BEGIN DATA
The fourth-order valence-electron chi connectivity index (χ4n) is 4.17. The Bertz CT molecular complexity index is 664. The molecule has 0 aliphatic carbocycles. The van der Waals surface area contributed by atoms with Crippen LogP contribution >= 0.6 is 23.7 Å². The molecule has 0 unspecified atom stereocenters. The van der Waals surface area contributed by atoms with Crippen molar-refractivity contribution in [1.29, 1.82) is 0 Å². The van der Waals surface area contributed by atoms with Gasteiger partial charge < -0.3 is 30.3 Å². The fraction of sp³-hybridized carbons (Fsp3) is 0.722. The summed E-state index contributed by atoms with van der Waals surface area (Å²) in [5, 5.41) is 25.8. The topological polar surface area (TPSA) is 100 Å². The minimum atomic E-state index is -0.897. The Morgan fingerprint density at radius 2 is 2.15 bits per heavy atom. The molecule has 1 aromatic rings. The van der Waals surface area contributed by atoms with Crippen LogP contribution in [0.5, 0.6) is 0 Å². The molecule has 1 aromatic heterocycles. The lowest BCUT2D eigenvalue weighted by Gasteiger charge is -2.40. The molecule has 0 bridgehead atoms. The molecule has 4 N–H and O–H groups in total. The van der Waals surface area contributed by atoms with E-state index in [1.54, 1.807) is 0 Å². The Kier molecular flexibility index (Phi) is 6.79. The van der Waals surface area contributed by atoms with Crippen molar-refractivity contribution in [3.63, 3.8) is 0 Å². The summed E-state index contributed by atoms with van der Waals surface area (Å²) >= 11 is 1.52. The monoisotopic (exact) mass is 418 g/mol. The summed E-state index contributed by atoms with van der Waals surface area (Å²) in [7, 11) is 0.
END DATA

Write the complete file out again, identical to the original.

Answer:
The fourth-order valence-electron chi connectivity index (χ4n) is 4.17. The Bertz CT molecular complexity index is 664. The molecule has 0 aliphatic carbocycles. The van der Waals surface area contributed by atoms with Crippen LogP contribution >= 0.6 is 23.7 Å². The molecule has 0 unspecified atom stereocenters. The van der Waals surface area contributed by atoms with Crippen molar-refractivity contribution in [1.29, 1.82) is 0 Å². The van der Waals surface area contributed by atoms with Gasteiger partial charge < -0.3 is 30.3 Å². The fraction of sp³-hybridized carbons (Fsp3) is 0.722. The summed E-state index contributed by atoms with van der Waals surface area (Å²) in [5, 5.41) is 25.8. The topological polar surface area (TPSA) is 100 Å². The minimum atomic E-state index is -0.897. The Morgan fingerprint density at radius 2 is 2.15 bits per heavy atom. The molecule has 1 aromatic rings. The van der Waals surface area contributed by atoms with Crippen LogP contribution in [0.5, 0.6) is 0 Å². The molecule has 1 aromatic heterocycles. The lowest BCUT2D eigenvalue weighted by Gasteiger charge is -2.40. The molecule has 0 bridgehead atoms. The molecule has 4 N–H and O–H groups in total. The van der Waals surface area contributed by atoms with E-state index in [1.54, 1.807) is 0 Å². The Kier molecular flexibility index (Phi) is 6.79. The van der Waals surface area contributed by atoms with Crippen molar-refractivity contribution in [3.63, 3.8) is 0 Å². The summed E-state index contributed by atoms with van der Waals surface area (Å²) >= 11 is 1.52. The monoisotopic (exact) mass is 418 g/mol. The summed E-state index contributed by atoms with van der Waals surface area (Å²) in [7, 11) is 0.